Six people eagerly approached a door last month with a bright yellow sign reading “Welcome Montessori Teachers of Color.” Their entrance marked the kickoff of a pilot program to develop and support a cohort of teachers of color.
Through this diversity initiative, Wildflower partners with promising current and future Montessori teachers from historically underrepresented or disadvantaged backgrounds on the journey towards creating and leading their own school. This includes supporting participants in acquiring Montessori credentials, developing their capabilities as lead guides, learning the specific work of administering a Wildflower school, and, depending on their goals and capacity, helping them plan and prepare to launch their own dream school.
The fellowship includes a paid position in an existing Wildflower school along with up to 15 hours/week of continued professional and personal development and 10 interactive workshops. The six inaugural fellows for 2017-2018 are working alongside teacher-leaders in Wildflower schools in Massachusetts: Wildflower, Dandelion, Aster and Violeta in Cambridge, and Marigold and Zinnia in Haverhill.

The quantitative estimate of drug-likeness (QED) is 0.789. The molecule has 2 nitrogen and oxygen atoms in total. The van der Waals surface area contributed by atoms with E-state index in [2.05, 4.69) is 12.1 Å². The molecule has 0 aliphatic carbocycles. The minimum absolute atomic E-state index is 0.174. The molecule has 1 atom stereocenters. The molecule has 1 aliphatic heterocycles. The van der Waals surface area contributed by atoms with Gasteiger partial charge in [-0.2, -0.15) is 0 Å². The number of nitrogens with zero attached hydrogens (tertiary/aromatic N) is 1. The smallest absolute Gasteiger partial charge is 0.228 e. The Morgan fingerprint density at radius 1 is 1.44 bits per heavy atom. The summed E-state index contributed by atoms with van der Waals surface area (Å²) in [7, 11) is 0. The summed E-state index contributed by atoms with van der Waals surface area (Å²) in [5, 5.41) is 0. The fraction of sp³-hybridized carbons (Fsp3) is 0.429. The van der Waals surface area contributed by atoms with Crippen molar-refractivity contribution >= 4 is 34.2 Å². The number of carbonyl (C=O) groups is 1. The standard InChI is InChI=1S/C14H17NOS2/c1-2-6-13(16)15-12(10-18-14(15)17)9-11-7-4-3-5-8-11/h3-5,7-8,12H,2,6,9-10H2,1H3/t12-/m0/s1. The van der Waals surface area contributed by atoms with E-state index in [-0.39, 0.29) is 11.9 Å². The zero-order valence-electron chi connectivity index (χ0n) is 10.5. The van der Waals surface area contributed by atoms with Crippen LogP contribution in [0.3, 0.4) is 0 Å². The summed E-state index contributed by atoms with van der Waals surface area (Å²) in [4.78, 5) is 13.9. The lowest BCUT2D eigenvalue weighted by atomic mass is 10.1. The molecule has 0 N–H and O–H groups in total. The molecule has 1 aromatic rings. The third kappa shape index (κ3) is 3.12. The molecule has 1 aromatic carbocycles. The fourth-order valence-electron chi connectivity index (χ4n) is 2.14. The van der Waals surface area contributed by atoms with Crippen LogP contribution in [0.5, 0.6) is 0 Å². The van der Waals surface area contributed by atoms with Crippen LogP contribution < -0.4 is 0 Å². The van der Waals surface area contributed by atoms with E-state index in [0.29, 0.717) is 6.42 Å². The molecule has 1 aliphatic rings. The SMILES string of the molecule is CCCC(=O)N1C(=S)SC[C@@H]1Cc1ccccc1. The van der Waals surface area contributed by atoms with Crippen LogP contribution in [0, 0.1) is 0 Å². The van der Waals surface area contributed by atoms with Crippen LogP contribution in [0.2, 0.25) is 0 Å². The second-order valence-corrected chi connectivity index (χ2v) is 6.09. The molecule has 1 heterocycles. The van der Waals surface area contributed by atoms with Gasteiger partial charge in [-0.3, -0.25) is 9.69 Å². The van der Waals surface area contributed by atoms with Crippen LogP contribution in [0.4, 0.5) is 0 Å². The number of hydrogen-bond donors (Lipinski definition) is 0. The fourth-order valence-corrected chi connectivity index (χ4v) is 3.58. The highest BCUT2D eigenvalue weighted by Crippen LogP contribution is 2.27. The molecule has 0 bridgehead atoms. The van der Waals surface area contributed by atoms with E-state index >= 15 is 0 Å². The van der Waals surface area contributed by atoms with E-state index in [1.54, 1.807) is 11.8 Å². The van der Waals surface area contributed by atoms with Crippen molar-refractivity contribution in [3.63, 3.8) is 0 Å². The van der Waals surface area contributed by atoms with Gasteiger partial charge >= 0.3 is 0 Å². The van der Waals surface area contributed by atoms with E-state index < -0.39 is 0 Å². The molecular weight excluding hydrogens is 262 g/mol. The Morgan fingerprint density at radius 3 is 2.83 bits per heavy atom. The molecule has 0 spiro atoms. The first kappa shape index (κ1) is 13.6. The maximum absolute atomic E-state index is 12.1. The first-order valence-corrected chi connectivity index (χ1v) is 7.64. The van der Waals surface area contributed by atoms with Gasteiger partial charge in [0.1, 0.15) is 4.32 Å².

“This fellowship has shown me Montessori in action. The topics are introduced in a way where we all draw it out from ourselves. Thus, we are more connected to each other and the work,” said Tutu Snow, a fellow working at Wildflower school and building out her Mandarin-immersion infant-toddler program for her community. “By exploring more of what we know about equity, diversity, inclusion, and Montessori education, we understand the issue of inequity existing on a bigger scale.”
“This fellowship has shown me Montessori in action.”
In addition to the support that fellows are receiving from the teacher-leaders at their schools and the coaches throughout the 10 weekend workshops, it has been powerful to have the affinity space to nurture the experiences of people of color in a mostly white network. “I found that the program has created a safe and open space where everyone can feel comfortable,” one fellow wrote after last month’s workshop.
Research has repeatedly established that teachers of color play an instrumental role in the success of students of color. Even so, while students of color make up an increasing share of all students in the United States, teachers of color comprised less than 18% of the public school teacher workforce in 2012.
It is especially rare to find teachers of color in Montessori schools (and students of color are underrepresented, too). Over the more than 100 years that Montessori education has operated in the United States, we have no knowledge of this kind of fellowship program for recruiting and developing Montessori educators of color to be leaders of their own schools.
Perhaps some of the delay can be attributed to systemic barriers for people of color, or maybe Montessori’s word-of-mouth growth has not transcended professional and social lines of difference. Whatever the reason, we at Wildflower are determined to change this reality, and we are honored to partner with this first cadre of fellows in working towards intentionally diversifying Montessori leadership.